This Table Sucks Up Heat to Lower Your AC Bills

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Air Conditioning is a modern wonder. It’s also an expensive luxury and a total drain on the environment. Most buildings address thermal control on a structure level by building in HVAC systems, but two designers from Paris think there might be a better way, or at least an alternative way.

“We wanted to see if it was possible to address climate and energy issues on a furniture scale,” says designer Jean-Sébastien Lagrange. The designer, along with architect and engineer Raphaël Ménard, developed the first piece in their Zero Energy Furniture line: a table that can store excess heat and release it when a room gets cold again.

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This table has a very high thermal inertia, despite its sharpness. The secret lies into innovative use of phase-change materials (PCM), integrated between the surface of plain wood and the folded sheet of anodized aluminum. The waved geometry of the conductive aluminum fosters thermal exchanges between the room and the PCMs located inside the Climatic Table. The folds of the light-weight sheet of aluminum give also an excellent structural rigidity and carrying strength. Thus, the plateau might have a very large span.

At first glance, the Zero Energy table looks like an ordinary wood conference table, but hidden underneath the slab of oak is a sandwich of materials that turns the table into a thermal sponge of sorts. Between a layer of corrugated aluminum is a waxy phase-changing material that softens when the room reaches about 71 degrees Fahrenheit.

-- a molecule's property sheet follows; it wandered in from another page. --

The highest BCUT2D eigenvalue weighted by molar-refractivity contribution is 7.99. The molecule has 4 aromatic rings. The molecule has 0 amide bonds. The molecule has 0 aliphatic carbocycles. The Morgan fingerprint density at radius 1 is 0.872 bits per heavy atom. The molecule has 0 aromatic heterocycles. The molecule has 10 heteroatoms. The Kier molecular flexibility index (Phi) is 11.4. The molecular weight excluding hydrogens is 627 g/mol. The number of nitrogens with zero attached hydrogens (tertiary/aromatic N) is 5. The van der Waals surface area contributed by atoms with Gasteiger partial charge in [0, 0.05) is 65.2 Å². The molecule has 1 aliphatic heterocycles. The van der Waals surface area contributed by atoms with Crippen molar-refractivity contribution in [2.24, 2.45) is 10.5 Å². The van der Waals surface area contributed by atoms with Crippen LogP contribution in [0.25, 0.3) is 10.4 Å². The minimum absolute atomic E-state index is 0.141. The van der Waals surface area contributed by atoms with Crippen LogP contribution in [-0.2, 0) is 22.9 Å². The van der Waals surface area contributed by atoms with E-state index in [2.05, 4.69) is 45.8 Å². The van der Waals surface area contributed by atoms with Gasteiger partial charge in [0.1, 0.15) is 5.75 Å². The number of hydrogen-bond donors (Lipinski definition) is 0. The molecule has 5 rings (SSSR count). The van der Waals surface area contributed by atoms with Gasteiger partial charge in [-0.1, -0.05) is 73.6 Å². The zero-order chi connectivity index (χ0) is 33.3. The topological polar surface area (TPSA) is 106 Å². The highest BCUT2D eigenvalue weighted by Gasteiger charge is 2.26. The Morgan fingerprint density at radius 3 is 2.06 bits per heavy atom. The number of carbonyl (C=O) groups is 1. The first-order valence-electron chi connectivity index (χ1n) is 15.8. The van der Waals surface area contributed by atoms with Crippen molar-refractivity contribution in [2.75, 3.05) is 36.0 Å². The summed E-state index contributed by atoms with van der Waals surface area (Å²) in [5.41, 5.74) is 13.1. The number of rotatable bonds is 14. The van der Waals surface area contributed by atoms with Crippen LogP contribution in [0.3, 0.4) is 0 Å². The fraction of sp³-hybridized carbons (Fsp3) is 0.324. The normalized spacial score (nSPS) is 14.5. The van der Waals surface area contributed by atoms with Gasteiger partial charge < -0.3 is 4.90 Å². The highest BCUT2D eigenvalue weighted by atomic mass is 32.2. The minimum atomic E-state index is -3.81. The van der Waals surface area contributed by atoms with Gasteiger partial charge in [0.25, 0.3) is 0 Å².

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This isn’t an entirely new concept—phase-changing materials have long been known for their ability to store and release energy like heat. Lagrange and Ménard simply harnessed this science and embedded it into a compelling industrial design, which they hope to begin selling later this year.

The duo says under optimal conditions—a small conference room fit for around 15 people—the table is able to reduce up to 30 percent of the energy consumed by air conditioning. Of course, the table is rendered pointless if the room never breaks 71 degrees, so it helps if the temperature range is expansive.

Still, it’s a interesting idea, particularly when you consider the cost and energy savings it could produce during a building’s off hours. Instead of turning on the heat overnight, a building could use the heat stored in the table throughout the day. The team is looking to incorporate the same principle in lighting design, where it would be easier to harness excess heat, but they have plans to build it into all sorts of home goods.

Source: Off Grid Insights

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